Russia: As gas export payments will be paid in ruble, currency recovers
"Unfriendly countries" will have to bend to Moscow's new rules.
On Wednesday, the ruble increased in value, reaching a three-week high after Moscow announced that gas exports' payments to a number of Western countries will be dealt with by the Russian ruble.
The Russian currency, upon the announcement, has risen to a three-week high of 95 rubles against the US dollar, also gaining 3.5% against the Euro, exchanging at 110.5 rubles per euro.
Earlier this month, the Russian ruble reached historic lows upon the authorization of the special military operation and the announcing of West-led sanctions against the Russian economy. On March 7, the currency dropped to historic lows to 132 rubles per dollar, and 147 rubles per euro. Before that period, the currency exchanged at 75 rubles per dollar and 85 rubles per euro.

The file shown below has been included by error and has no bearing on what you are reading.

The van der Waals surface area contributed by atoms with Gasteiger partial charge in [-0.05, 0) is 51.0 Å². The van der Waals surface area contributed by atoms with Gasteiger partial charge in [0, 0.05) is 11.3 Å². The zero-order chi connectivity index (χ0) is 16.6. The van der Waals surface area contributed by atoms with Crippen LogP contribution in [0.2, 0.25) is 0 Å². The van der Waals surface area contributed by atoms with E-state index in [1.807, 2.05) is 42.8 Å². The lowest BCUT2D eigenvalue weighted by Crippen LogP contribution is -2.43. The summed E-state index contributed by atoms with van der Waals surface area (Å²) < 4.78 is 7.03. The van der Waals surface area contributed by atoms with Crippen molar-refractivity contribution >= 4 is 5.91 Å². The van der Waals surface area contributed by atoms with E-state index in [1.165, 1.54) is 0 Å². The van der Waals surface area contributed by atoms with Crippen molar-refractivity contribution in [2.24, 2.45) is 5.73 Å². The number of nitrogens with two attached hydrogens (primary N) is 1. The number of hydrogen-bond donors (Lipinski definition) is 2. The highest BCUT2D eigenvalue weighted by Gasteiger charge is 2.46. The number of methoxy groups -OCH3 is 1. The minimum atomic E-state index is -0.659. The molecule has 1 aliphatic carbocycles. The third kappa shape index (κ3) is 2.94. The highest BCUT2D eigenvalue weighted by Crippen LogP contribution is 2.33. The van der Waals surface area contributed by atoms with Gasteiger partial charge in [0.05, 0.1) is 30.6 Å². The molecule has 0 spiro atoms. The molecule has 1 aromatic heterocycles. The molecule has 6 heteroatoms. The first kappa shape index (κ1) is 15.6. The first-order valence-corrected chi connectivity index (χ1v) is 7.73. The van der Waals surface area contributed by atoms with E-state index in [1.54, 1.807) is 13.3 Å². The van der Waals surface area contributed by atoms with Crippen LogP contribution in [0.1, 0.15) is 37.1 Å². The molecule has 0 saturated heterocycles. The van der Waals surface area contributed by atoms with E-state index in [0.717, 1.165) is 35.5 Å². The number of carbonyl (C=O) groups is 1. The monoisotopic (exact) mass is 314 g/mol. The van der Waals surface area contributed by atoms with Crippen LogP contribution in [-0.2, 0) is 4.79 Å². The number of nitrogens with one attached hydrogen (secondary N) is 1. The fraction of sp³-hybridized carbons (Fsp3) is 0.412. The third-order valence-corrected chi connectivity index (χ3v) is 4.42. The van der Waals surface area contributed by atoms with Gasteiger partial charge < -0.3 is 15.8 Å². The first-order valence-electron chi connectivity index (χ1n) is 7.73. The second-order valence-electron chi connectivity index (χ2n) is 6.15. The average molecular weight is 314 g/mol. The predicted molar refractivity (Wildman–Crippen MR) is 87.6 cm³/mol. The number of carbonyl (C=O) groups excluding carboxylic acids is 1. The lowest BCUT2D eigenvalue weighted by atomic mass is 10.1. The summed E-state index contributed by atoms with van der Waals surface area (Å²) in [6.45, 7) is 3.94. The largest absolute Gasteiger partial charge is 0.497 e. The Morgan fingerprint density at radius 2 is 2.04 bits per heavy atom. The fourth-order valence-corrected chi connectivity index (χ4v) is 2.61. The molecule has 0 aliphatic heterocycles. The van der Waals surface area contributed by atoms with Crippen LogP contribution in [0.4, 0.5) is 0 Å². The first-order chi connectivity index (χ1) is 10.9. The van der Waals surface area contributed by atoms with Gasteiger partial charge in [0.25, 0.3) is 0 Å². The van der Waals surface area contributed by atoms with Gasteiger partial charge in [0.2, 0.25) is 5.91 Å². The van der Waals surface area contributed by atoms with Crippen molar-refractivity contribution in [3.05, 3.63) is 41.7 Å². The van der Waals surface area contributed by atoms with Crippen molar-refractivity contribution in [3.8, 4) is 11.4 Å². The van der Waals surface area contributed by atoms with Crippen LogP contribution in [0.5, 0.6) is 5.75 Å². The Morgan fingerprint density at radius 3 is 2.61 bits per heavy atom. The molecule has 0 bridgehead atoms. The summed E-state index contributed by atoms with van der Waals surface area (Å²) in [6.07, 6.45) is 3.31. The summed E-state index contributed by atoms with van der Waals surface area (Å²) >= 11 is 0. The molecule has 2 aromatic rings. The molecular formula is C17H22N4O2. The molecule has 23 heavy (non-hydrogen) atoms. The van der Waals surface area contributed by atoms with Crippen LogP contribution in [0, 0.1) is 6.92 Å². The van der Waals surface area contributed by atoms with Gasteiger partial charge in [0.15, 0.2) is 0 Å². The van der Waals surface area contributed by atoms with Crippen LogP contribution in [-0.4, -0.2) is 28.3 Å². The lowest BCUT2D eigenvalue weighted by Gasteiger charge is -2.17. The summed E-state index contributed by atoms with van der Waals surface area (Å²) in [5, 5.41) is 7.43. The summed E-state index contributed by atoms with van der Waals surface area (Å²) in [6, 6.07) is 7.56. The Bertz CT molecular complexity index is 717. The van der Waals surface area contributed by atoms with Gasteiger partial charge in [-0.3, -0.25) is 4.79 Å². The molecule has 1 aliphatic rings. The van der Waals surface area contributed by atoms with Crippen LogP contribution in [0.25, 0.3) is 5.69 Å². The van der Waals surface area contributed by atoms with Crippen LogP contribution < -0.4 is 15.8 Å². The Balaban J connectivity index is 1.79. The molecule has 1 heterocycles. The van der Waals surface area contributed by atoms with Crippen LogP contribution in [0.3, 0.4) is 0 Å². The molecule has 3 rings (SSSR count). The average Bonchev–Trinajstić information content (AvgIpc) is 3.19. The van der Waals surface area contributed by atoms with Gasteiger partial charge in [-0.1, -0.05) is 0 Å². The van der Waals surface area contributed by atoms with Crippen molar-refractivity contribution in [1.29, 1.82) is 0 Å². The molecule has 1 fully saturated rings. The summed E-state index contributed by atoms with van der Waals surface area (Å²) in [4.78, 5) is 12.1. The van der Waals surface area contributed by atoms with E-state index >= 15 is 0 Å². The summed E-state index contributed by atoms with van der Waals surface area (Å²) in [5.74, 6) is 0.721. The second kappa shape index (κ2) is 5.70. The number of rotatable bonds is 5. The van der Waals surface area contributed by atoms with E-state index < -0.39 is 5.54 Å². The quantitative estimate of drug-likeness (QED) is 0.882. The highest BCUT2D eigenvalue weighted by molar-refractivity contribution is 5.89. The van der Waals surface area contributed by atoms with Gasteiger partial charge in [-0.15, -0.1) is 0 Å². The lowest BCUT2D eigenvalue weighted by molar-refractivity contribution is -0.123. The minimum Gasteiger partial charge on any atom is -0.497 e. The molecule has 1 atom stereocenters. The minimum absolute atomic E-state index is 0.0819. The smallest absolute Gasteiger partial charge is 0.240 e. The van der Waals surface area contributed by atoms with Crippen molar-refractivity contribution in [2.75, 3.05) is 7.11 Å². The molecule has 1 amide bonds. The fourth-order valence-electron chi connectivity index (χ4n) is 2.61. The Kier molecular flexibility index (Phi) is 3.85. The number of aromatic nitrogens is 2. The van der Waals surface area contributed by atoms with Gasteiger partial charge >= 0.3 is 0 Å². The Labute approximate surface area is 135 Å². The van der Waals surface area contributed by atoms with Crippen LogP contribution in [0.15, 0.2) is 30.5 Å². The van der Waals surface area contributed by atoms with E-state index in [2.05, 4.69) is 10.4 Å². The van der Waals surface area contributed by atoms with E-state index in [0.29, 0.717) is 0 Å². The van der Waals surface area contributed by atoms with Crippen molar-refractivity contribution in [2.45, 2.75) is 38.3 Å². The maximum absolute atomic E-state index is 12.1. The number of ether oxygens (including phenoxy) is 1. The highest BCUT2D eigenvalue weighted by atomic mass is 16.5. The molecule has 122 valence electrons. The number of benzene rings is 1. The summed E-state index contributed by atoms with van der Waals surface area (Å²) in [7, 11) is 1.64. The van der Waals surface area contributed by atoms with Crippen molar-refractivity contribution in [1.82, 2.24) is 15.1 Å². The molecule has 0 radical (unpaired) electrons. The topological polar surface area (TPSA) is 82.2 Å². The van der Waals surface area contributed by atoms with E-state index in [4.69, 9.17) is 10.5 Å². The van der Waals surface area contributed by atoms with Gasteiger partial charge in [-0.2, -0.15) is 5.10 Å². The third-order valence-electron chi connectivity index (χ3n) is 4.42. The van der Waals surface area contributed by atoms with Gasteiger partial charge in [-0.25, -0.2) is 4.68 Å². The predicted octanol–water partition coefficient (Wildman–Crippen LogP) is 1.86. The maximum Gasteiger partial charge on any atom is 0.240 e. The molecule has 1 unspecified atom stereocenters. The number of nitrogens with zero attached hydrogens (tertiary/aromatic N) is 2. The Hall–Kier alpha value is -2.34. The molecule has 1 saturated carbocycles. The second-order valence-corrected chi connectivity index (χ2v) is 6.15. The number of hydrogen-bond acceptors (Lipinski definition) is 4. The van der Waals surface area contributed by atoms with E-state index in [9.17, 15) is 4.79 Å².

On Wednesday, Russian President Vladimir Putin announced that Moscow plans to abandon all "compromised" currencies in gas payment settlements, adding that the West's illegitimate decisions to freeze Russian assets destroyed Moscow's confidence in their currencies.
Therefore, according to the Russian president, "unfriendly countries" will have to pay in rubles for Russian gas.
Putin ordered the Central Bank and the Kremlin to determine, within one week, the order of operations for the purchase of the Russian currency on the domestic market by Russian gas buyers.
He assured that Russia will continue to supply gas in accordance with the volumes and pricing principles set in previous contracts - however, only the currency in which countries are paying will change.
Just a few days ago, Germany and Qatar agreed on a long-term partnership for energy supply.